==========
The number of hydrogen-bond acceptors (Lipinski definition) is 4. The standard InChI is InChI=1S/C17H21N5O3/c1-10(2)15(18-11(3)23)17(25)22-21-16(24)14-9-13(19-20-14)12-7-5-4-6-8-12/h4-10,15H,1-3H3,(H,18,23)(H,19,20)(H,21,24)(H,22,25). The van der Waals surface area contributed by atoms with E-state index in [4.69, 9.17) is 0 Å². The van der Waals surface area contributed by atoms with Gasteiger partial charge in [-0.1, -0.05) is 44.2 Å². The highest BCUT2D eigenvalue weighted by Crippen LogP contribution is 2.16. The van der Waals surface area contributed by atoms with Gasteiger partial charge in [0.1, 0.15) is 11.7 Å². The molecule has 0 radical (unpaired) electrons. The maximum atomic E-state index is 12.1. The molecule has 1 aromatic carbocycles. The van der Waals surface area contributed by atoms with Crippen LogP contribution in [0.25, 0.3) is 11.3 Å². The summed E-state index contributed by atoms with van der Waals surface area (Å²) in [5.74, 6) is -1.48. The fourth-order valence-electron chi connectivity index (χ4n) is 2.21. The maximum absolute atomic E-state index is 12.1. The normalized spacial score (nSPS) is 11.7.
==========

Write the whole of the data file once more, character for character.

The number of hydrogen-bond acceptors (Lipinski definition) is 4. The standard InChI is InChI=1S/C17H21N5O3/c1-10(2)15(18-11(3)23)17(25)22-21-16(24)14-9-13(19-20-14)12-7-5-4-6-8-12/h4-10,15H,1-3H3,(H,18,23)(H,19,20)(H,21,24)(H,22,25). The van der Waals surface area contributed by atoms with E-state index in [4.69, 9.17) is 0 Å². The van der Waals surface area contributed by atoms with Gasteiger partial charge in [-0.1, -0.05) is 44.2 Å². The highest BCUT2D eigenvalue weighted by Crippen LogP contribution is 2.16. The van der Waals surface area contributed by atoms with Gasteiger partial charge in [0.1, 0.15) is 11.7 Å². The molecule has 0 radical (unpaired) electrons. The maximum atomic E-state index is 12.1. The molecule has 1 aromatic carbocycles. The van der Waals surface area contributed by atoms with Crippen LogP contribution in [0.25, 0.3) is 11.3 Å². The summed E-state index contributed by atoms with van der Waals surface area (Å²) in [5.74, 6) is -1.48. The fourth-order valence-electron chi connectivity index (χ4n) is 2.21. The maximum absolute atomic E-state index is 12.1. The normalized spacial score (nSPS) is 11.7.